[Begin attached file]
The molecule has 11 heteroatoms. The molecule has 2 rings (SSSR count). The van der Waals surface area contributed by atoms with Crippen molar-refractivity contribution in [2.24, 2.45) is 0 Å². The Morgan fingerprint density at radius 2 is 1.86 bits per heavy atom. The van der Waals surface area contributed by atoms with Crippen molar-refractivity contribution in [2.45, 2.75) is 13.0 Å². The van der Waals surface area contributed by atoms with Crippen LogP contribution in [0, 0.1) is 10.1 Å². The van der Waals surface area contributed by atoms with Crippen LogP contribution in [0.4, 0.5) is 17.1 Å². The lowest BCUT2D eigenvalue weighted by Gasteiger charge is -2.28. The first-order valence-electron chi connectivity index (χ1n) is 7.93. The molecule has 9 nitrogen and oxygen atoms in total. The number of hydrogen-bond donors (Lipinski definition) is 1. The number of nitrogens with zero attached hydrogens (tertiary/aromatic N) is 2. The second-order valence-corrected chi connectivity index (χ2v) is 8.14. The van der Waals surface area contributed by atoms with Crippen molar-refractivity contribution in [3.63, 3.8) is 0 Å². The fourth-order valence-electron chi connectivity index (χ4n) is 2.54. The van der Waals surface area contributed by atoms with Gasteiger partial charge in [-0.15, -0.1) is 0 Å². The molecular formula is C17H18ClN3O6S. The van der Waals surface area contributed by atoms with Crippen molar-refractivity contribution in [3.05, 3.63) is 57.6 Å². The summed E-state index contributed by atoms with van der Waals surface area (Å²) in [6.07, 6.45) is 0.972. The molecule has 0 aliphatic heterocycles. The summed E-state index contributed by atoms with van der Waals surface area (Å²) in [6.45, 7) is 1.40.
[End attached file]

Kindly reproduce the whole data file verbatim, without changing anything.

The molecule has 11 heteroatoms. The molecule has 2 rings (SSSR count). The van der Waals surface area contributed by atoms with Crippen molar-refractivity contribution in [2.24, 2.45) is 0 Å². The Morgan fingerprint density at radius 2 is 1.86 bits per heavy atom. The van der Waals surface area contributed by atoms with Crippen molar-refractivity contribution in [2.45, 2.75) is 13.0 Å². The van der Waals surface area contributed by atoms with Crippen LogP contribution in [0, 0.1) is 10.1 Å². The van der Waals surface area contributed by atoms with Crippen LogP contribution in [0.4, 0.5) is 17.1 Å². The lowest BCUT2D eigenvalue weighted by Gasteiger charge is -2.28. The first-order valence-electron chi connectivity index (χ1n) is 7.93. The molecule has 9 nitrogen and oxygen atoms in total. The number of hydrogen-bond donors (Lipinski definition) is 1. The number of nitrogens with zero attached hydrogens (tertiary/aromatic N) is 2. The second-order valence-corrected chi connectivity index (χ2v) is 8.14. The van der Waals surface area contributed by atoms with Crippen molar-refractivity contribution in [3.63, 3.8) is 0 Å². The fourth-order valence-electron chi connectivity index (χ4n) is 2.54. The van der Waals surface area contributed by atoms with Gasteiger partial charge in [-0.15, -0.1) is 0 Å². The molecular formula is C17H18ClN3O6S. The van der Waals surface area contributed by atoms with Crippen molar-refractivity contribution in [3.05, 3.63) is 57.6 Å². The summed E-state index contributed by atoms with van der Waals surface area (Å²) in [6.07, 6.45) is 0.972. The molecule has 0 aliphatic heterocycles. The summed E-state index contributed by atoms with van der Waals surface area (Å²) in [6.45, 7) is 1.40.